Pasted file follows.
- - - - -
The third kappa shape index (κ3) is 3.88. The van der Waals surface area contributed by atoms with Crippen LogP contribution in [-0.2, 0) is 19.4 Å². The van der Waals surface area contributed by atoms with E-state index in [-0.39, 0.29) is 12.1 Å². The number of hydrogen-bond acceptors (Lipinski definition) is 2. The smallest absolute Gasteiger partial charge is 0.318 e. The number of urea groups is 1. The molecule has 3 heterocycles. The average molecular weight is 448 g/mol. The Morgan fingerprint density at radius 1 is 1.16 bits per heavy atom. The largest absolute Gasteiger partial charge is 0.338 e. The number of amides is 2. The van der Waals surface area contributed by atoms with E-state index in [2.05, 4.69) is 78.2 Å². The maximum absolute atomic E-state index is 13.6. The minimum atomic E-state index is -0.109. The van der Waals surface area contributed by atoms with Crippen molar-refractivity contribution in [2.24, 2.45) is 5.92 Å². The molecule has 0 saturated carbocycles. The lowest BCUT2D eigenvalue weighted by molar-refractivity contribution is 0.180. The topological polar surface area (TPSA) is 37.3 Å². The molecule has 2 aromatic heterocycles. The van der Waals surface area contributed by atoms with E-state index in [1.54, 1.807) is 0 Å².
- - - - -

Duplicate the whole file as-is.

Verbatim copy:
The third kappa shape index (κ3) is 3.88. The van der Waals surface area contributed by atoms with Crippen LogP contribution in [-0.2, 0) is 19.4 Å². The van der Waals surface area contributed by atoms with E-state index in [-0.39, 0.29) is 12.1 Å². The number of hydrogen-bond acceptors (Lipinski definition) is 2. The smallest absolute Gasteiger partial charge is 0.318 e. The number of urea groups is 1. The molecule has 3 heterocycles. The average molecular weight is 448 g/mol. The Morgan fingerprint density at radius 1 is 1.16 bits per heavy atom. The largest absolute Gasteiger partial charge is 0.338 e. The number of amides is 2. The van der Waals surface area contributed by atoms with E-state index in [2.05, 4.69) is 78.2 Å². The maximum absolute atomic E-state index is 13.6. The minimum atomic E-state index is -0.109. The van der Waals surface area contributed by atoms with Crippen molar-refractivity contribution in [2.24, 2.45) is 5.92 Å². The molecule has 0 saturated carbocycles. The lowest BCUT2D eigenvalue weighted by molar-refractivity contribution is 0.180. The topological polar surface area (TPSA) is 37.3 Å². The molecule has 2 aromatic heterocycles. The van der Waals surface area contributed by atoms with E-state index in [1.54, 1.807) is 0 Å².